For the editors and for many of the essayists, the 1970s were a watershed. A new dynamic, influenced at least indirectly by France, appeared which echoed citizen dissatisfaction with marginalisation of many segments of society, the potential exclusionary aspects of the market, the intensity of corporatist bureaucratisation, and the exclusivity of entitlement based on employment or membership in a specific group--for example, as members of a given occupation. In this new dispensation, users of services came together as new types of citizens bonded by feelings of common necessity--for instance, for child care or housing--and refused to function as mere clients, patients, or taxpayers. Part of the imperative emerged from a weakening job market in traditional industries and from the parallel growth of 'relational' industries and occupations emphasising closer relations between users and suppliers who are often one and the same. In some instances, old institutions are used for new purposes, being redefined in the process. Or, entirely new types emerge, as in the Swedish community or cooperative day-care arrangements. Very interesting is the discussion of the transformation of the Dutch sectarian and other group 'pillars' in ways that enhance participation in an otherwise particularistic environment. For Italy, the role of the Catholic Church in Italy in the light of Vatican II and of younger Italians is quite illuminating. A perceptive essay on the United Kingdom sets forth the powerful effects of legislation affecting the possibility of change and an examination of the need for reform of the laws concerning charitable foundations.
The end of the volume contains additional analytical and theoretical essays assessing the usefulness of differing approaches to the history and evolution of third sector institutions and policies. Jane Lewis' essay on the state and third sector was very helpful here, as was the editors' last offering on social services provision by social enterprises, which are often hybrids of the state, the market and the third sector.
The penultimate essay by Ralph Kramer usefully examines four approaches to looking at the third sector in a mixed economy: political economy, neo-institutionalism, organisational ecology, and open systems models. Analysing the various sectors in terms of ownership is of limited use for maximising democratic participation and solidarity or enhancing useful 'personal control' (after Svetlik) of social services.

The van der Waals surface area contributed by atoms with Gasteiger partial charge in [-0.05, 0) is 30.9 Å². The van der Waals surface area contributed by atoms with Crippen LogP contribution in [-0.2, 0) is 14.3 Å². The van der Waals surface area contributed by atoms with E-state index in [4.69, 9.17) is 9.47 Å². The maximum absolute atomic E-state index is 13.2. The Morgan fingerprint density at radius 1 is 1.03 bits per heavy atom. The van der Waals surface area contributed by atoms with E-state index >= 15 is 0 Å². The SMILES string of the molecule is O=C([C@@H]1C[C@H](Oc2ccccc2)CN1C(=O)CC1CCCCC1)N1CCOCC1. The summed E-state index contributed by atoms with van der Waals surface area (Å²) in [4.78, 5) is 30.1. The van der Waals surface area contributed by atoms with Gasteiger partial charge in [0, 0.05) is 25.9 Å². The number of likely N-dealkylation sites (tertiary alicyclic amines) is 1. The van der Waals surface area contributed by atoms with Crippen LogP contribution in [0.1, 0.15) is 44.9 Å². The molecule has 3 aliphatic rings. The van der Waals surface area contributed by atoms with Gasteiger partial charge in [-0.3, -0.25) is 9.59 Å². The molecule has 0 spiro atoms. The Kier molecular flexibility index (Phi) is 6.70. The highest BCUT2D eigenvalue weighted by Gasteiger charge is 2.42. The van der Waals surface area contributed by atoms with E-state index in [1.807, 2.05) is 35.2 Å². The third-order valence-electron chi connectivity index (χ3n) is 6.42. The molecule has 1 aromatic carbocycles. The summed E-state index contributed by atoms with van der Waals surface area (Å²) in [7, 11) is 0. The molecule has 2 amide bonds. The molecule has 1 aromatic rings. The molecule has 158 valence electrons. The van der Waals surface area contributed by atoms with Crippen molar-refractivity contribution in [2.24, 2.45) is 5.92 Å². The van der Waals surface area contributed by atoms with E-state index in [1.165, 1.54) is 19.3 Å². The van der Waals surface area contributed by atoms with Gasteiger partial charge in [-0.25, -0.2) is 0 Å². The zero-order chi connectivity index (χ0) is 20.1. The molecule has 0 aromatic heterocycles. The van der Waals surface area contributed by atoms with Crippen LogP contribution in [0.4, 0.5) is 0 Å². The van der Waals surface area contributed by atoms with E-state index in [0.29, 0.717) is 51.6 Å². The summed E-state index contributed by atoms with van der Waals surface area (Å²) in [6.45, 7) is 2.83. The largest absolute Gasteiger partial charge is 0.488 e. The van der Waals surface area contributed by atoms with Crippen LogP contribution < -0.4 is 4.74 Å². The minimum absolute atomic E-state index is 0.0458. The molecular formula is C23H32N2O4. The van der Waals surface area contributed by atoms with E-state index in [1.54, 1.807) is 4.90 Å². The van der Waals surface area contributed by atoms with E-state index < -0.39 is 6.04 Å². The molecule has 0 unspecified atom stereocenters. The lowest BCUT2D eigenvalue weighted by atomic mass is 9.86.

This set of essays and theoretical formulations provides productive insights on the transformation of the welfare state, of elements of market capitalism, and of broad sets of social institutions such as the family and the local community, linking developments to individual national histories and to underlying political and economic changes, some fostered by globalisation. For those wishing to trace the path of change in individual Western European societies, the individual essays are very useful. For those wishing a more global view of change and evolution in European welfare states, though, the sheer volume of detail can be daunting. In this regard, the editors could have established categories of institutions and services to be employed more clearly in mapping changes across Europe. Additionally, the theoretical sections could have been tighter and more restrained in using jargon. The otherwise rejected American analytical categories and approaches often are more parsimonious in qualitatively classifying data and events, as in Kramer's essay. Overall, though, this is a highly useful book and should be consulted by anyone wishing to trace third sector changes in individual societies in Western Europe. It also offers productive ideas on which additional analytical models could be based.
Hans C Palmer
Claremont, California, USA.